the unique approach Rosen takes, but even that is less important at this
    stage than introducing the ideas of context, multiple simultaneous and
    unpredictable causes, multiple players with choice, energy and money
    drivers, the role of information in the system, etc. I think Rosen's
    model brings excellent clarity to the picture, but first we sell
    complexity, which packages all these things and more. I am gratified to
    hear that the world is poised on the dawn of a new human understanding
    of reality that will lift us above our meager existence; but in most of
    my work I still see the brink of stupidity, not the dawn of the new age
    I so fervently believe in. The notion of "complexity" is one small step
    out of stupidity, in my view. Even of after that step we can graduate to
    more advanced concepts, we don't have to burn the bridge that others may
    yet cross.

    Does this make any sense from your experience?

    "Norman K. McPhail" wrote:
    > Don Mikulecky wrote:
    > >
    > > Norm,
    > > In the spirit of what we seem to agree about, there *should* be more than one way to
    > > present the case. Many of us are extremely comfortable with this way. others clearly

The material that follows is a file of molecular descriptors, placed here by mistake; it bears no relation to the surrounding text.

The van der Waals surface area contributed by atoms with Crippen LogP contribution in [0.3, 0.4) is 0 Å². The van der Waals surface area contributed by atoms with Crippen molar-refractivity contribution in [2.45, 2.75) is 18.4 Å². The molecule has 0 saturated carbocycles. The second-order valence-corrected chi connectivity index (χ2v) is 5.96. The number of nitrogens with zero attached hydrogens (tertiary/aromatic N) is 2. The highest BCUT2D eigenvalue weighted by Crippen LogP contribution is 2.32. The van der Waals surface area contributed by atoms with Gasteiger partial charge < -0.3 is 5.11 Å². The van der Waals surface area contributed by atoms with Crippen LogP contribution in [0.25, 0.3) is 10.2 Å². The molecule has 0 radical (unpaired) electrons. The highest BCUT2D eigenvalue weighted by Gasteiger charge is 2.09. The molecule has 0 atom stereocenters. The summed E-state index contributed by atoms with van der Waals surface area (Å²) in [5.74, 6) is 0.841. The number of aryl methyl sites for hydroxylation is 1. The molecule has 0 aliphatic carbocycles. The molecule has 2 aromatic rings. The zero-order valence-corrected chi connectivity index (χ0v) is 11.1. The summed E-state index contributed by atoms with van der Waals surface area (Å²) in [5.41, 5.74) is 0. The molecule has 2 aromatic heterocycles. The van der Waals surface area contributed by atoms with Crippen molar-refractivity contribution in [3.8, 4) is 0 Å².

> > are not. The reasons for that are many and we are clearly not dealing with absolutes
    > > here. See below for the rest.
    > >
    > > > > You are right about the nested circularity of using the modeling relation to
    > > > > capture itself. That's a start. When we see our new approaches tackling
    > > > > self-reference head on we can know we have broken free from old restrictions and
    > > > > are beginning to see *more* of what reality is all about.
    > > >
    > > > I agree again. I'll only add once more that for me, the use of simple
    > > > and complex as modifiers to the models and those phenomena we are
    > > > attempting to model, causes unnecessary confusion and misunderstanding.
    > >
    > > I question what the cause of the confusion and misunderstanding is here. Many of us can
    > > communicate in a clearer way with better understanding as a result of this. It probably
    > > revolves around where your real interests lie.
    > > Don
    > Don:
    > I think that your point about where our interests lie is the key to our
    > differences here. In the area of your and Rosen's expertise, I am a
    > quintessential outsider. In fact, even though I have a number of
    > friends that are part of the academic and scientific communities, I have
    > no ties to academia as such and I am certainly outside the scientific
    > community.
    > Perhaps you know that vocationally I'm a public finance investment
    > banker. Nevertheless, I have a deep and burning interest in a very
    > broad range of subjects. I consider myself a generalist. I've also been
    > fortunate to have the luxury to have spent a lifetime exploring all
    > these interests.
    > As you'd expect, most people that know me usually aren't able to find a